The second monument, which was unveiled in 1995, was designed by Bob Jennings of the University of Tasmania Centre for the Arts.
The text on the monument in Prince’s Park, Battery Point, reads:
This monument honours the memory of 92 exiles transported from Canada to Van Diemen’s Land in 1840. Their struggle was a significant factor in the evolution of responsible government in Canada and Australia.
Unveiled by Canadian High Commissioner Brian Schumacher on the 12th of December 1995 during the Centenary of official Canada-Australia trade relations.
At the same time, 58 followers of the rebel leader, Louis-Joseph Papineau, from French-speaking Lower Canada, were sentenced to transportation to Longbottom on the Parramatta River in Sydney. In 1970, the Right Honourable Pierre Elliott Trudeau, Prime Minister of Canada, unveiled a monument in Cabarita Park commemorating the landing of the Canadian exiles in Australia.
The text on the Cabarita Park monument reads:
Canadian Exiles of 1840
Near this spot in Longbottom stockade fifty-eight French-speaking Canadian prisoners from the uprising of 1837-1838 in Lower Canada were incarcerated from March 11, 1840 to November 1842 before being released on ticket-of-leave and eventually pardoned to return to Canada. Their sojourn in the Parramatta River area is recalled by the names of Exile Bay, France Bay and Canada Bay.
Ninety-two English-speaking prisoners captured in Upper Canada in 1838 were similarly exiled in Van Diemen’s Land.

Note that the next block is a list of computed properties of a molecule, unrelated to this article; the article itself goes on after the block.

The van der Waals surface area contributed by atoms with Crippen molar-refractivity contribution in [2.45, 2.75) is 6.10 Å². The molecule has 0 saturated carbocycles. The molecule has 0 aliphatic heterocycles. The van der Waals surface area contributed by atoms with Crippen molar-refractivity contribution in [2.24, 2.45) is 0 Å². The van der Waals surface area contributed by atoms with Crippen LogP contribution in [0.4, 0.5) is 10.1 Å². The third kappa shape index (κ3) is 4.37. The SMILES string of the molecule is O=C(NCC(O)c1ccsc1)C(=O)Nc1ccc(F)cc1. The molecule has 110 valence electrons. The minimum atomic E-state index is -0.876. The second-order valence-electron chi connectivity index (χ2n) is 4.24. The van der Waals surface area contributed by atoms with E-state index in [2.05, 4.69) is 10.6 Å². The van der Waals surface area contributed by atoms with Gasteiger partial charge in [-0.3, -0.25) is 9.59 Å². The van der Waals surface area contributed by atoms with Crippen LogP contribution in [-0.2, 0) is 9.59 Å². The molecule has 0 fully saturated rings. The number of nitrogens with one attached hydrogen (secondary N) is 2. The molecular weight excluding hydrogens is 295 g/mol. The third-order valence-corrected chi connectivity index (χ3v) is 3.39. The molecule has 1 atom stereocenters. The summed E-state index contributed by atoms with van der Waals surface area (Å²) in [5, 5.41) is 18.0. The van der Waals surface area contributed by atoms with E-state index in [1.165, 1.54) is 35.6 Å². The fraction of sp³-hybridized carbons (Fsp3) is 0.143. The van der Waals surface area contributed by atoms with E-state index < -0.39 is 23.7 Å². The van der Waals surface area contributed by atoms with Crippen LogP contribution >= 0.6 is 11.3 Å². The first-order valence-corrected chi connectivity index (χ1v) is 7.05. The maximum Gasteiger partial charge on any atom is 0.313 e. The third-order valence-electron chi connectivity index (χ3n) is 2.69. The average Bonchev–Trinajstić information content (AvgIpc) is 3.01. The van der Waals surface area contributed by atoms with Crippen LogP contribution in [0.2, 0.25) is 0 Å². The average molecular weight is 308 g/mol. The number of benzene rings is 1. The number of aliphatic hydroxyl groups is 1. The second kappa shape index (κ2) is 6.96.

Measures taken as a result of the uprisings in Lower and Upper Canada represented significant steps in the evolution of responsible government and parliamentary democracy in Canada and Australia.
This plaque was unveiled on May 19, 1970 by The Right Honourable Pierre Elliott Trudeau, Prime Minister of Canada, to mark the 130th anniversary of the landing of the Canadian exiles in Australia and to commemorate the sacrifices made by many Canadians and Australians in the evolution of self-government, equal and free nations within the Commonwealth of Nations.
Another small monument is located in the grounds of the Victoria Barracks in Sydney. It was dedicated during Australia’s Bicentenary in 1988, and acknowledges the Patriotes’ association with the construction of the barracks in 1840.
The plaque reads:
In memory of the Canadian Patriotes exiled in New South Wales from 1840-1844, a number of whom assisted in the construction of Victoria Barracks.